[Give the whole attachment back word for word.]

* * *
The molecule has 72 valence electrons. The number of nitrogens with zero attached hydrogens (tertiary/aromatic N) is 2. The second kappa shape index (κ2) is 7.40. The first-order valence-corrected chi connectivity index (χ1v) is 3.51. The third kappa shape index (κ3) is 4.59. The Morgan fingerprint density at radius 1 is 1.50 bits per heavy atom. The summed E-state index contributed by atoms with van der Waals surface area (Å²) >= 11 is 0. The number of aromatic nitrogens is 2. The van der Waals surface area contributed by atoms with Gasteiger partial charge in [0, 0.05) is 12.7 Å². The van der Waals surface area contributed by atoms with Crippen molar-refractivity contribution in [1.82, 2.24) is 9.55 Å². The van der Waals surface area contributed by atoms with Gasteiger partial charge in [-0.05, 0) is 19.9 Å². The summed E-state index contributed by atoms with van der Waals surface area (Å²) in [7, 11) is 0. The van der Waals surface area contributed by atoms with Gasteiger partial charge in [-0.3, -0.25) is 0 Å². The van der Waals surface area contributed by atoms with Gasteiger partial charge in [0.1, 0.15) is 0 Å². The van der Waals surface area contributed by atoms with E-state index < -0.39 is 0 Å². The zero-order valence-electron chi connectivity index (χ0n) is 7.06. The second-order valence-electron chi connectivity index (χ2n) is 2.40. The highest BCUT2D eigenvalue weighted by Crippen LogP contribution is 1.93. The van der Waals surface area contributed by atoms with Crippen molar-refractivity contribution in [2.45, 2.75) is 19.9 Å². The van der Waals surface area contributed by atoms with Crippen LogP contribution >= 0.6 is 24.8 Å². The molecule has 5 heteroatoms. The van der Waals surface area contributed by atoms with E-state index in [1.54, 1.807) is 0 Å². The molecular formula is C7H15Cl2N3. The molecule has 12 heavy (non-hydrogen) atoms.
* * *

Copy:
The molecule has 72 valence electrons. The number of nitrogens with zero attached hydrogens (tertiary/aromatic N) is 2. The second kappa shape index (κ2) is 7.40. The first-order valence-corrected chi connectivity index (χ1v) is 3.51. The third kappa shape index (κ3) is 4.59. The Morgan fingerprint density at radius 1 is 1.50 bits per heavy atom. The summed E-state index contributed by atoms with van der Waals surface area (Å²) >= 11 is 0. The number of aromatic nitrogens is 2. The van der Waals surface area contributed by atoms with Gasteiger partial charge in [0, 0.05) is 12.7 Å². The van der Waals surface area contributed by atoms with Crippen molar-refractivity contribution in [1.82, 2.24) is 9.55 Å². The van der Waals surface area contributed by atoms with Gasteiger partial charge in [-0.05, 0) is 19.9 Å². The summed E-state index contributed by atoms with van der Waals surface area (Å²) in [7, 11) is 0. The van der Waals surface area contributed by atoms with Gasteiger partial charge in [-0.3, -0.25) is 0 Å². The van der Waals surface area contributed by atoms with Gasteiger partial charge in [0.1, 0.15) is 0 Å². The van der Waals surface area contributed by atoms with E-state index < -0.39 is 0 Å². The zero-order valence-electron chi connectivity index (χ0n) is 7.06. The second-order valence-electron chi connectivity index (χ2n) is 2.40. The highest BCUT2D eigenvalue weighted by Crippen LogP contribution is 1.93. The van der Waals surface area contributed by atoms with Crippen molar-refractivity contribution in [2.45, 2.75) is 19.9 Å². The van der Waals surface area contributed by atoms with Crippen LogP contribution >= 0.6 is 24.8 Å². The molecule has 5 heteroatoms. The van der Waals surface area contributed by atoms with E-state index in [1.54, 1.807) is 0 Å². The molecular formula is C7H15Cl2N3. The molecule has 12 heavy (non-hydrogen) atoms.